3:41 pm edt          Comments

Friday, June 10, 2011



            Yesterday as I set off to pick up the part for my damaged truck I saw a platter-sized snapping turtle on the south side of the road.  It was obvious that the big fellow had intentions of crossing that busy state county highway.  I knew this was risky business, but admittedly I am terrified of snapping turtles.

            Snakes don't bother me, nor do bears, but snappers give me nightmares, so regrettably I did not assist him in his proposed venture.  Today, traveling that same road I saw that he had managed to make it to the north berm, but not intact.  His shell looked like a jigsaw puzzle, but I doubt that he was dead.  Turtles resist death which is probably why they remain so prehistoric looking. 

            When I was a kid the guy down the road caught one and planned to make turtle soup out of the unfortunate creature.  The image of ugly Ivan taunting the snapper with a broom handle until the turtle grabbed it, then slitting it's throat still haunts me.  He continued his torment as the turtle suffered and it took days for it to die.  I don't remember seeing ugly Ivan butcher it, but I hope he choked on the soup. 

            As for the snapper on State street I have no doubt that someone deliberately ran over it.  It's pretty hard to not to see a gaint green platter moving across the pavement. It would have been easy to avoid.  ‘One more example of an increasingly cruel and depraved society.  As for myself, I am ashamed for not doing something that might have averted the tragedy.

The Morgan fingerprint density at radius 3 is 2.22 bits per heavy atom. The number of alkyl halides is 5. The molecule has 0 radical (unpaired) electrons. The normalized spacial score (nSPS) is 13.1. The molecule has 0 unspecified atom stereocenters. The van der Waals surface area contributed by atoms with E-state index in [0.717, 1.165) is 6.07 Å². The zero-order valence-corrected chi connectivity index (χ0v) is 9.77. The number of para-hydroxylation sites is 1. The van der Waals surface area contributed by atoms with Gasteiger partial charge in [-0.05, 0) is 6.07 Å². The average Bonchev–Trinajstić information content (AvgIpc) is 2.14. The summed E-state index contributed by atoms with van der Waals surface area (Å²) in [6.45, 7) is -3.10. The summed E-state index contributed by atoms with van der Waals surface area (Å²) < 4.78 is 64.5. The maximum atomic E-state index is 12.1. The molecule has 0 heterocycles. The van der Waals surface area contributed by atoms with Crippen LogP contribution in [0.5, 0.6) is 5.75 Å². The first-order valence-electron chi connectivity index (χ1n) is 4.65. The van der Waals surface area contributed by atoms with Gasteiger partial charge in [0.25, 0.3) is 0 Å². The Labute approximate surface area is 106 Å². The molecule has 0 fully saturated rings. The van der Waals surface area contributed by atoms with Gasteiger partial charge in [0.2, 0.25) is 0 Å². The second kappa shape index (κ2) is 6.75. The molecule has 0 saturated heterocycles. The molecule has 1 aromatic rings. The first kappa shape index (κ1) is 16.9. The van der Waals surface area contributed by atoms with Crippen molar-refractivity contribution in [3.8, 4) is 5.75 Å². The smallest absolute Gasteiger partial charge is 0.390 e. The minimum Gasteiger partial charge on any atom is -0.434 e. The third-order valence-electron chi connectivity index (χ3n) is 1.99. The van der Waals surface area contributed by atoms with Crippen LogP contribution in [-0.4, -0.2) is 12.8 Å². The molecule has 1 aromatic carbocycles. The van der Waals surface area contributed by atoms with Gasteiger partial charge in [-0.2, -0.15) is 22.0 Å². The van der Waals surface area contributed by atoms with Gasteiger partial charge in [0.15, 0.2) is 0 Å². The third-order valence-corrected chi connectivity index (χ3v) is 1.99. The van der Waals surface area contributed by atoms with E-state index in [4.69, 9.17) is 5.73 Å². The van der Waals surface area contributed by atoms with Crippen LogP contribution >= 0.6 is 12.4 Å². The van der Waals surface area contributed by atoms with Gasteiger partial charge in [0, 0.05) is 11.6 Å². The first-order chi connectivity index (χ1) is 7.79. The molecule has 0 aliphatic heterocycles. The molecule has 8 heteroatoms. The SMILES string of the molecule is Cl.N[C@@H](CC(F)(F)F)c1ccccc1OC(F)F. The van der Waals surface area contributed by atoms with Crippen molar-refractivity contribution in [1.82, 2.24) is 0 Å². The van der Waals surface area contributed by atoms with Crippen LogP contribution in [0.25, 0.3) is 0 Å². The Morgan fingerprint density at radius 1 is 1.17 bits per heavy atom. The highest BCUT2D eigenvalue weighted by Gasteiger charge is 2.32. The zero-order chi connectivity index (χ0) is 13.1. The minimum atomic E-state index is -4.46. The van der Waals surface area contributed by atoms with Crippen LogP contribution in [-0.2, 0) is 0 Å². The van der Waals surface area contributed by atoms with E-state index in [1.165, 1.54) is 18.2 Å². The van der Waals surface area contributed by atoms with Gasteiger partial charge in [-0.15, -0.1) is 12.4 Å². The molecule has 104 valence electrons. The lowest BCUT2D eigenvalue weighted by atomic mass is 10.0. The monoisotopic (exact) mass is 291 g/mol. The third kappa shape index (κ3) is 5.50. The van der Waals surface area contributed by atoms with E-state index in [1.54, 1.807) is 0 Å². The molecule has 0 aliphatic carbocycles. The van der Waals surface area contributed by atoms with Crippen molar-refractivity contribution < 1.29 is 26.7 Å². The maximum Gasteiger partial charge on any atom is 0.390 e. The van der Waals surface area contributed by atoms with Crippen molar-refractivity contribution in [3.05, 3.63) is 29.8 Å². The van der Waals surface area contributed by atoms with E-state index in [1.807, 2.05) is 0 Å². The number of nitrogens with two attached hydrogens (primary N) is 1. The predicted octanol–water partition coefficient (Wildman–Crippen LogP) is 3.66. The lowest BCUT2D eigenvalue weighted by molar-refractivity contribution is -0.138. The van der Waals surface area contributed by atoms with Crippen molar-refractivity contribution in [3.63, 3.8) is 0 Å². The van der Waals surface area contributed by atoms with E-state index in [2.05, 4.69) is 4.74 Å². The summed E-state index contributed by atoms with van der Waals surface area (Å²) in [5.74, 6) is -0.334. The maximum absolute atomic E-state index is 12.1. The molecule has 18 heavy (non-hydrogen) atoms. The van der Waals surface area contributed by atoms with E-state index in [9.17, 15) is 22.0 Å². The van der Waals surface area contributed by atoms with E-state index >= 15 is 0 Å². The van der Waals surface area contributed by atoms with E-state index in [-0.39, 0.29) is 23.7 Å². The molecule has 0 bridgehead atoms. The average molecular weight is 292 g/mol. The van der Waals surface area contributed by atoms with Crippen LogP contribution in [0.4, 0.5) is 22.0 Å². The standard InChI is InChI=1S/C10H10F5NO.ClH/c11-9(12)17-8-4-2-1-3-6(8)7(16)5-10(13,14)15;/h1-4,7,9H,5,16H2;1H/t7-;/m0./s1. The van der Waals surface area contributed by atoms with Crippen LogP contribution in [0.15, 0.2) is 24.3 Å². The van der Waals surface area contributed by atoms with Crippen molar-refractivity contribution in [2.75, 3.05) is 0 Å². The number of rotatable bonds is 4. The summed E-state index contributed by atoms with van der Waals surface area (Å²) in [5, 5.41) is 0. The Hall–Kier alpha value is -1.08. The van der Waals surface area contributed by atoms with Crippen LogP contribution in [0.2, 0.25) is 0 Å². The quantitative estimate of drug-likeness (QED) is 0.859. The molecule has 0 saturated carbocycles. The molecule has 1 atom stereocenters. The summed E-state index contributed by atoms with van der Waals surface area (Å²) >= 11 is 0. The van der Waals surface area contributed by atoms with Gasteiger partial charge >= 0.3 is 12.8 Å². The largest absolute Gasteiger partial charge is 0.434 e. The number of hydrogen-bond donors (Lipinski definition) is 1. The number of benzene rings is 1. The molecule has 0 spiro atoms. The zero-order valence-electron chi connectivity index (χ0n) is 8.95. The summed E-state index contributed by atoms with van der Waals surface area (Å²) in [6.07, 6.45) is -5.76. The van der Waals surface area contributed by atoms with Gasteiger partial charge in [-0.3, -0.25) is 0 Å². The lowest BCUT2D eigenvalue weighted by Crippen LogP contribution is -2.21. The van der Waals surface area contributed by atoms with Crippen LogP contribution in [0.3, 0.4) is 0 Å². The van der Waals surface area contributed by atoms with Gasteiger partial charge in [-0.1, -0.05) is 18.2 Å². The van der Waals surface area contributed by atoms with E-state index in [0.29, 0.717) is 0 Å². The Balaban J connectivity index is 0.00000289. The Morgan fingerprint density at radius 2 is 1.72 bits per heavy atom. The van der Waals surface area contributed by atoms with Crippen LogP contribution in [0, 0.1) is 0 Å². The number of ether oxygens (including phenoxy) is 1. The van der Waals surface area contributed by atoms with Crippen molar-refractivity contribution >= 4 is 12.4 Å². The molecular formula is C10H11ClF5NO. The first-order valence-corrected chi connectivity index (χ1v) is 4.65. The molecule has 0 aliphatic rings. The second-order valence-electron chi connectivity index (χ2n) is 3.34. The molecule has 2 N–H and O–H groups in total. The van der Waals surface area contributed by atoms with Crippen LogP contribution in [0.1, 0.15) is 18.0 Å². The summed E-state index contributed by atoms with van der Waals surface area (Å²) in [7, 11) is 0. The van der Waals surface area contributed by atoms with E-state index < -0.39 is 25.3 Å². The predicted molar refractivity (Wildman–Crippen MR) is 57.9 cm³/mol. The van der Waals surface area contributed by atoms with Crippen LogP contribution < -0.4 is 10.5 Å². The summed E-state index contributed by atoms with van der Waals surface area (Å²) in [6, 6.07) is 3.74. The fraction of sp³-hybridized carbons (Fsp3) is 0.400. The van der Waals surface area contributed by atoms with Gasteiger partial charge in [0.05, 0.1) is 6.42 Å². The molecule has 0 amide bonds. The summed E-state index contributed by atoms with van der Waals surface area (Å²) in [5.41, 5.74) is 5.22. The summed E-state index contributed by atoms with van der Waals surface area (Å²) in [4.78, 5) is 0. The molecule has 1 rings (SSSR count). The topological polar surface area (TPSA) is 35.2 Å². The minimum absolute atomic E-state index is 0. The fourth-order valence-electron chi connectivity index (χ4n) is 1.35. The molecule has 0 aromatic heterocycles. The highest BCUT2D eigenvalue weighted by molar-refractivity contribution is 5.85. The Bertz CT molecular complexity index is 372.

10:11 pm edt          Comments

Thursday, June 9, 2011



            Mmm, what tastes better than freshly-picked fruit, strawberries in this case?  Of course I could have made shortcake, but it's been in the 90's all day and the notion of heating up the oven wasn't very appealing.  I wanted something quick, refreshing and different.  The Joy of Cooking cookbook never disappoints.  I'd never heard of Trembleque, but it sounded good, so that's what I chose to make for the berry accompaniment.  Easy peasy!

¼ c. milk

¼ c. sugar

¼ c. cornstarch

¼ tsp. salt.

Mix these ingredients (use a small whisk) to form a smooth paste and then add

1 can of coconut milk (14 oz.)